Delay is deeply dangerous after acquisitions. In Rover's case, as one senior BMW manager told the Financial Times, 'We set out targets, but left them to get on with it. But nothing much happened'. But without developing the new models on which it has made so little progress, Rover cannot possibly hope to meet any worthwhile targets. The expert acquirer, if the bought business has such evident problems, plans the onslaught on the deficiencies before the takeover. The takeover ace then implements the planned actions with ruthless speed as soon as closer inspection has confirmed the plans.

However, Walter Hasselkus, the German installed at Rover by BMW, took much care in handling the 'very strong culture' at Rover - probably excessive care. He told Elizabeth Marx, author of Breaking Through Culture Shock, that 'At Rover we set our goals very high with the expectation that we will not quite hit them. If we hit 80%, that's OK. This is completely unacceptable to BMW. At BMW (maybe typical of a German organisation) the goals are clearly defined, and the expectation is that you reach these goals. Your goals may not be as high, but they are realistic'.

Frankly, this passage does much to explain just why Hasselkus lost his job, to be followed in a now celebrated boardroom putsch by the chief executive who appointed him, Berndt Pischetsrieder. Setting goals which you never meet is low-grade management in any language, including English. Allowing such behaviour to continue is fully as unacceptable. A company that meets only 80% of its goals, and is allowed to do so, will operate well below 100% in all aspects of its operations.

The 80% phenomenon helps to explain the success of spin-offs and the unsuccess of large multi-business companies. Subsidiary managements, even in growth businesses like mobile telephony and pharmaceuticals, negotiate the easiest targets they can. If the group management imposes higher numbers, the chances are that the targets will be missed. The group then faces an unpleasant choice between replacing the failed management or putting up with the failure. Even if the numbers are on target, they may well conceal poor performance in some of the subsidiary operations.

This was the case with Zeneca, where one £930 million division was making only 2.8% on sales under ICI management. That cannot have been the only case of under-management within the sprawling chemicals empire. So you have to wonder about the chances of much the same ICI managers successfully executing their very different master strategy. It sounded perfectly sensible. Spin off Zeneca to take advantage of the inflated price-earnings ratios of pharmaceuticals, and switch out of bulk chemicals, where margins are intrinsically low, and into speciality chemicals, where customers are relatively indifferent to price.

The strategy sounds perfectly sensible. Strategies nearly always do. What you are saying, after all, is that, if all goes according to plan, you will end up with a far superior business. Because outcomes lie in the future, nobody can prove you wrong: BMW might even have made a success out of Rover. But what manager has ever known anything go exactly according to plan?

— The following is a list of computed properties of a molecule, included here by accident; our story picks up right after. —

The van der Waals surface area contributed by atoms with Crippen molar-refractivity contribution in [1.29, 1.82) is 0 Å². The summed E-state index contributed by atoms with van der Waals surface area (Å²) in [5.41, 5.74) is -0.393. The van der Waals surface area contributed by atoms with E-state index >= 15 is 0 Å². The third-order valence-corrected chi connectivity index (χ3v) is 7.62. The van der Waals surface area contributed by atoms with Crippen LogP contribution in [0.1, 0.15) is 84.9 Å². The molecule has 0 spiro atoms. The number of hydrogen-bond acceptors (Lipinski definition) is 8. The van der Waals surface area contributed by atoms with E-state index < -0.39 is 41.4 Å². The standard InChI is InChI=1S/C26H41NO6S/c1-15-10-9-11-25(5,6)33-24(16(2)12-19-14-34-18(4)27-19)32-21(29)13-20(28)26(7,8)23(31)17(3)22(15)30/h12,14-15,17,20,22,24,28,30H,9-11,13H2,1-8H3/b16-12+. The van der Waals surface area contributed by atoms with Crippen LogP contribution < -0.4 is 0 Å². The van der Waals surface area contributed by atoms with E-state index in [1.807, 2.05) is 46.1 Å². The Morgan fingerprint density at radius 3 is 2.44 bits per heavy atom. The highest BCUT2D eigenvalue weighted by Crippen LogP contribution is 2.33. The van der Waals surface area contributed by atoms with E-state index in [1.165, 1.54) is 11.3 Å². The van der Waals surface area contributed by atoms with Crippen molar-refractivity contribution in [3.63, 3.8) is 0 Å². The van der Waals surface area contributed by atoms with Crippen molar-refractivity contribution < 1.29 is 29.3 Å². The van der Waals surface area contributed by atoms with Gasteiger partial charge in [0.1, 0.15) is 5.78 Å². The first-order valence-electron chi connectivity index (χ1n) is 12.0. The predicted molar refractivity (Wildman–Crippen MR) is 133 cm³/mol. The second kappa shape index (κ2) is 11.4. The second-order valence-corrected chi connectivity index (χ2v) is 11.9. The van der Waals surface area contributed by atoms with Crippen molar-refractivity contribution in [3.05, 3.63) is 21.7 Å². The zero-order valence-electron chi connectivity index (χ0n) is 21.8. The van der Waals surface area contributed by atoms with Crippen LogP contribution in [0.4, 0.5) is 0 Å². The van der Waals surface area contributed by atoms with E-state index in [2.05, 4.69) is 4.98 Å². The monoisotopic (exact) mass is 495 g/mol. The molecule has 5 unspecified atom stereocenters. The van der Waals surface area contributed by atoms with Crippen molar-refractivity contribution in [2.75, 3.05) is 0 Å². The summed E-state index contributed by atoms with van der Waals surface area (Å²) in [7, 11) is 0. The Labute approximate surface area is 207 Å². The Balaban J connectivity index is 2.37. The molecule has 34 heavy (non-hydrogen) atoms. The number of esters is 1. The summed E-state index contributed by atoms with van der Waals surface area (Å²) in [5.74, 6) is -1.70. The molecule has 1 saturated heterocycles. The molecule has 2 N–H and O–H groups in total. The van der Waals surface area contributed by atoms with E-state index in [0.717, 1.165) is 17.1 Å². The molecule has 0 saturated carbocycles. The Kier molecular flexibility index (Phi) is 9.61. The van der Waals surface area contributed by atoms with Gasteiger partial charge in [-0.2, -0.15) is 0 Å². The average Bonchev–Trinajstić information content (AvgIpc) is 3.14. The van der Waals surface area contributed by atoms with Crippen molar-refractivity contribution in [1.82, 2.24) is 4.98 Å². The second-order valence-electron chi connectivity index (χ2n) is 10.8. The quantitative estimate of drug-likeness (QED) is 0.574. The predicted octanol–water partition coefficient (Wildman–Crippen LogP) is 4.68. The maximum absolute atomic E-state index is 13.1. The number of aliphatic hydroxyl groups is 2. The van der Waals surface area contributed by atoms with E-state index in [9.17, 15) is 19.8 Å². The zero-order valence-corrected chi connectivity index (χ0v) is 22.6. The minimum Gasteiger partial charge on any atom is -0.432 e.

The assumptions may be wrong. The market may change. The implementation may be flawed. If the strategy has been effected by acquisition, moreover, you may find the company burdened intolerably by the financial albatross that you have hung around its neck.

BMW, after paying its £800 million for Rover, invested the extra £2 billion mostly in the wrong places (the factories, not the products), with no sign of let-up in the annual losses. All this failure stemmed from the assumption that BMW, with its concentration on executive cars, produced in relatively small quantities, was strategically vulnerable in an industry dominated by far larger entities. Events since the buy have seen the giants get larger still. But this doesn't prove the strategic thesis. What if Ford, Daimler and the rest of the industry are wrong?

The tendency is to believe two theses. First, all those great brains, if they come to the same conclusion, can't be wrong. Second, bigger is better: bigger resources and greater economies of scale ineluctably mean better results and still better resources. But if that were so, how did BMW climb to its present eminence? It was a tiny player surrounded by giants when the wondrous ascent began. It is now relatively far more powerful. Honda's is an equally relevant example. In fragmenting markets, why should sheer size rule the roost? Even Ford's ability to build cars on the same platform all round the globe is only valuable if the fragmenting customers want those cars and are not tempted away by more attractive products.

As for the supposition that great minds think not only alike but right, merely contemplate what has happened to a grand strategy in pharmaceuticals. Giants like SmithKline Beecham are now having to sell recently purchased drug distribution companies for half the huge sums that they paid. The shared strategic idea was that owning distribution would strengthen the companies' holds over the prescriber market. That view turned out to be nonsense, as were the prices paid in the competitive struggle to jump on a bandwagon that was heading nowhere.